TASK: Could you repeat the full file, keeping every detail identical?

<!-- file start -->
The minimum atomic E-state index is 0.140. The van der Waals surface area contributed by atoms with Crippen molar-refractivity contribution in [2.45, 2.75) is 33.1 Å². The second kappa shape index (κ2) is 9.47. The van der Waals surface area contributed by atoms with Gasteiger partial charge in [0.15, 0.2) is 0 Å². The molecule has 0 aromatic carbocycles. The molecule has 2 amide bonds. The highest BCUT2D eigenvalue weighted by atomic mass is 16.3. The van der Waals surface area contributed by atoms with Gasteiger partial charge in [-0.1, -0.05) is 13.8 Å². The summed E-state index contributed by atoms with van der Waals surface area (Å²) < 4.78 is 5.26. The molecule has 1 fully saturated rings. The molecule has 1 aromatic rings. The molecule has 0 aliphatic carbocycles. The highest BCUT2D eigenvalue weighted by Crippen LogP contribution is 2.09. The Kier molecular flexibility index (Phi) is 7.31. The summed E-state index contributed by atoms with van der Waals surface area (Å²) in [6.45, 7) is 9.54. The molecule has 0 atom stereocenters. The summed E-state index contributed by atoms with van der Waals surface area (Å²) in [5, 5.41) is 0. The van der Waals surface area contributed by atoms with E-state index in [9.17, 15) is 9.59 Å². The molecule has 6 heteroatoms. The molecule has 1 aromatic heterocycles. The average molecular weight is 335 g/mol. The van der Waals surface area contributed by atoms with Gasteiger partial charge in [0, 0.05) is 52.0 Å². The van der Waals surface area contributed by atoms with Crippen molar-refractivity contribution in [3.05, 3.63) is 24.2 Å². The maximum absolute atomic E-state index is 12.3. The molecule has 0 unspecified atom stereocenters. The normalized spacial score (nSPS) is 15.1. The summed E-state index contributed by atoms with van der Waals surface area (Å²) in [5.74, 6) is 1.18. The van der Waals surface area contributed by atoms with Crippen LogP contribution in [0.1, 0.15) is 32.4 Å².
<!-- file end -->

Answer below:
The minimum atomic E-state index is 0.140. The van der Waals surface area contributed by atoms with Crippen molar-refractivity contribution in [2.45, 2.75) is 33.1 Å². The second kappa shape index (κ2) is 9.47. The van der Waals surface area contributed by atoms with Gasteiger partial charge in [0.15, 0.2) is 0 Å². The molecule has 0 aromatic carbocycles. The molecule has 2 amide bonds. The highest BCUT2D eigenvalue weighted by atomic mass is 16.3. The van der Waals surface area contributed by atoms with Gasteiger partial charge in [-0.1, -0.05) is 13.8 Å². The summed E-state index contributed by atoms with van der Waals surface area (Å²) < 4.78 is 5.26. The molecule has 1 fully saturated rings. The molecule has 1 aromatic rings. The molecule has 0 aliphatic carbocycles. The highest BCUT2D eigenvalue weighted by Crippen LogP contribution is 2.09. The Kier molecular flexibility index (Phi) is 7.31. The summed E-state index contributed by atoms with van der Waals surface area (Å²) in [6.45, 7) is 9.54. The molecule has 0 atom stereocenters. The summed E-state index contributed by atoms with van der Waals surface area (Å²) in [5, 5.41) is 0. The van der Waals surface area contributed by atoms with E-state index in [9.17, 15) is 9.59 Å². The molecule has 6 heteroatoms. The molecule has 1 aromatic heterocycles. The average molecular weight is 335 g/mol. The van der Waals surface area contributed by atoms with Gasteiger partial charge in [0, 0.05) is 52.0 Å². The van der Waals surface area contributed by atoms with Crippen molar-refractivity contribution in [3.05, 3.63) is 24.2 Å². The maximum absolute atomic E-state index is 12.3. The molecule has 0 unspecified atom stereocenters. The normalized spacial score (nSPS) is 15.1. The summed E-state index contributed by atoms with van der Waals surface area (Å²) in [5.74, 6) is 1.18. The van der Waals surface area contributed by atoms with Crippen LogP contribution in [0.1, 0.15) is 32.4 Å².